Unrealistic Goals vs. Stretch Goals: The Fine Line risely newsletter

Unrealistic Goals vs. Stretch Goals: The Fine Line

An incredible journey starts with a goal. As the new year is slowly ebbing towards the end of its first phase, it sets an excellent opportunity to review your goals and performance. Unfortunately, goal fatigue and low rates of achieving objectives are too common for us, whether in the workplace or in personal goals. In today’s edition of The Top newsletter, we will see what managers can do to stay ahead of their goals for the rest of the year! 

One of the most common problems in goal-setting lies in the nature of the goals themselves. Achieving a goal takes many things. For instance, you need resources to get the job done, a healthy environment to free your mind, and supportive team members to pull you out of traps when trouble strikes. But before all of these, are your goals designed to be achievable? 

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Let’s sit back for a minute and look at the world running on. There’s speed, and there’s great competition. No one wants to be left behind, so the goals keep climbing new heights – until they are straight-up unreasonable! Unrealistic goals seem like a good way to motivate teams to push harder than ever, but they cause substantial damage too. The constant feeling of falling short overwhelms the mind while the chase tires down the body. All of it creates a straight route to burnout in professionals. So, before anything else, take a moment to free yourself from the trap of unrealistically high goals. 

Check out more information about unrealistic goals and how to not set them here. 

While unrealistic goals are definitely a no-no, your goals should certainly offer challenges and build motivation to do more. The caveat lies in setting challenging goals that fuel your ambition but are still guided by pragmatism. For managers and working professionals, these fall under the category of stretch goals. 

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Stretch goals exist over the main objectives set by the team. The primary goals are set to achieve a reasonable increase or to sustain performance levels, and the stretch goals are placed above and beyond those limits. They are great motivators to do more than the bare minimum and exceed limits set by our minds. It presents an excellent opportunity for team managers to boost motivation and create a sense of purpose. Attaching them to additional rewards and learning opportunities makes it furthermore exciting.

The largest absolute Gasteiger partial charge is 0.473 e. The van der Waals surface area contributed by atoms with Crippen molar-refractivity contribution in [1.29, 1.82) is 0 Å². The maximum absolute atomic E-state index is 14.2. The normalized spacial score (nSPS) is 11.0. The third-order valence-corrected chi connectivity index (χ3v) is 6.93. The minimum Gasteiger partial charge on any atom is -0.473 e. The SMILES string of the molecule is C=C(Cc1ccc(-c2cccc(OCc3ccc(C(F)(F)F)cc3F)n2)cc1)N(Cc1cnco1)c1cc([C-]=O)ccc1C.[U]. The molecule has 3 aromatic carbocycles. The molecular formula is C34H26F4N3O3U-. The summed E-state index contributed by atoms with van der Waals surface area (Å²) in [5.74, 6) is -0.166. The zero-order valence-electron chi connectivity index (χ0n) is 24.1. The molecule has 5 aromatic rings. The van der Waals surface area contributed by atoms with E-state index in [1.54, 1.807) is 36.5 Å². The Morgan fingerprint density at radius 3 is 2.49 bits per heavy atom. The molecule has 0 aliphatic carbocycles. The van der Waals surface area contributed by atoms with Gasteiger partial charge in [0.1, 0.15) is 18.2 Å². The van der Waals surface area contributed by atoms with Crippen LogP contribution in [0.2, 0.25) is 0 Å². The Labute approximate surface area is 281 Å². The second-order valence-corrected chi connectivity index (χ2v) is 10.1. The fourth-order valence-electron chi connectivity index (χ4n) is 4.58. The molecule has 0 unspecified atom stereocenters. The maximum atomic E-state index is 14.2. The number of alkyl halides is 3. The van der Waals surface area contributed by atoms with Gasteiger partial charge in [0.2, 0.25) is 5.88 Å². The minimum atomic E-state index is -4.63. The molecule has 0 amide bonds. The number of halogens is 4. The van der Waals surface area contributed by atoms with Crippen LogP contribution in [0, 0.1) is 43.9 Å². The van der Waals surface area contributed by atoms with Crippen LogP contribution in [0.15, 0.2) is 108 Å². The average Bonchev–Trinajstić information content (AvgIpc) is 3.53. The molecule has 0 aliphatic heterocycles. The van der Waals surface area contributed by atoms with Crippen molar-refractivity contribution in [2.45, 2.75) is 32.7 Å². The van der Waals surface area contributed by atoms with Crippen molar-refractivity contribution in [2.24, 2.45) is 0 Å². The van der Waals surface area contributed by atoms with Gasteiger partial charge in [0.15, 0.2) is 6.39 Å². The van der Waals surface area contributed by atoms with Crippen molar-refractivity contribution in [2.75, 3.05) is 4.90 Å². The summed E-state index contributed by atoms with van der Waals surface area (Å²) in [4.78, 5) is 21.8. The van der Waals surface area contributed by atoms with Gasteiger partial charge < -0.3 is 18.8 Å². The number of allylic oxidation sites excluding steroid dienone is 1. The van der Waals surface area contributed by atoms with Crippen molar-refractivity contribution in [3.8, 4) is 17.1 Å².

Sounds interesting right? You can read more here to know all you need about stretch goals. 

Stretch goals are just one way of designing your goals to excel. Beyond that, to keep goals working over a more extended period, you will need a goal-setting framework to keep the process moving. Goal-setting frameworks are structures that make goal-setting and tracking more accessible for managers. In addition, it helps replicate efficient practices and inculcates a team culture over time.

Some of the most popular goal-setting frameworks are Smart goals and OKRs. Smart goals set criteria for managers who are in the process of defining goals. Whether the goals are for yourself or your team, they are more likely to succeed when they are more innovative yet transparent. On the other hand, OKRs reverse the view. The process starts by defining the objectives the team wants to achieve and returns while describing the actions and results needed regularly to make them true. 

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These are not the only goal-setting frameworks loved by managers globally. You can check out the top 9 goal-setting frameworks managers use here to learn more about them. 

Apart from looking into goal-setting frameworks, there are many ways to ensure you achieve your goals. Involving the team in the process of identifying goals is one such way. It helps them connect and builds accountability. Similarly, you can look into the best practices followed by renowned leaders to get more insights. Combining these inputs would lead you to a unique goal-setting strategy that suits you and your team. 

Goal-setting tools and frameworks make the process easier by generalizing tried and tested learnings of all managers and team leaders globally. Some might fit your deck precisely, while some may not. With trial and error, you can find the most suitable goals for you and your team. 

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